Do any of the teachers tell you what they are doing during slow responses and occasional freezes? The reason I ask that is I was wondering how many you have hitting that cable modem at one time.

One other thing you mentioned is MS Office. A lot of times when you close Word and PowerPoint they don't actually close. If you can catch one of the complaints when it is happening pull up the Task Manager and see what is still running.

Re: recommended RAM for 32-bit P4 XP?

PostPosted: Wed Mar 28, 2012 9:02 pm
by lorraine
Hi Gary,

I had some time today to work on one of the teacher's computers so I had control over anything running. First, I looked up a guide to help refresh my memory about the Task Manager (too many years since my course) and I found that this article was helpful for me:

I was able to recreate a slowdown while working on the computer and as I was doing so I watched the Task Manager to see what was happening. My opinion--shared by my boss who often gets in early to answer e-mail from parents--is that the most trouble occurs at initial boot for the day when not only the Operating System is loading and Windows Update check might be running but also due to our Trend Micro Client/Server loading, updating, and starting its continual background scan. I notice that on my own computer at boot but I don't notice it as much on any computers that are not on the Domain (and therefore have something other than Trend Micro running).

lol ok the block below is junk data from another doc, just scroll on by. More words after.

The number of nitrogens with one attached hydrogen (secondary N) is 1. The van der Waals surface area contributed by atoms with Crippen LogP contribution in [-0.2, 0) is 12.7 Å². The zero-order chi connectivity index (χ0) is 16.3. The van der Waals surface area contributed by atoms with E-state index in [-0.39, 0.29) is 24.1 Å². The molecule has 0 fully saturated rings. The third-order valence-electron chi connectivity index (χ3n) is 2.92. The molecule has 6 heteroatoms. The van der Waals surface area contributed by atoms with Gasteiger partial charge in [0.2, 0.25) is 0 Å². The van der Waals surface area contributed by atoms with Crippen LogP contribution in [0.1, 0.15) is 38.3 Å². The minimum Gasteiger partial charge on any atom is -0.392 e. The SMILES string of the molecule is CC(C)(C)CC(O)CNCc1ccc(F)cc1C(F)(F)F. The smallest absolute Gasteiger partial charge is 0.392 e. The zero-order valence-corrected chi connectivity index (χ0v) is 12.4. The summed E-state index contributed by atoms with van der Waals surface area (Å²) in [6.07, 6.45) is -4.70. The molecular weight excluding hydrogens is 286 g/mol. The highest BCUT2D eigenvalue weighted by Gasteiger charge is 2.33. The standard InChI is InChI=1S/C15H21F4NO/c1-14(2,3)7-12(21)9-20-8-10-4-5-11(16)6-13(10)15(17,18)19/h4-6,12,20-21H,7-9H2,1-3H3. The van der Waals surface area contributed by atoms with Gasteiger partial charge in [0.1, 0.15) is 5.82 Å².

What I did today and what I suggest for anyone who wants to troubleshoot performance:

1. I checked the amount of free space on the hard drive since Windows needs at least 15% free to be happy and won't even run the disk defragmenter without that space available.
2. I went to Add/Remove Programs to see what was there and removed anything not needed any more that might simply be running as a background task unknown to the user. Just one example: I found an old Epson printer application that is meant to monitor ink levels. Despite the printer having been removed the ink monitoring software remained and showed up as a running process in the Task Manager.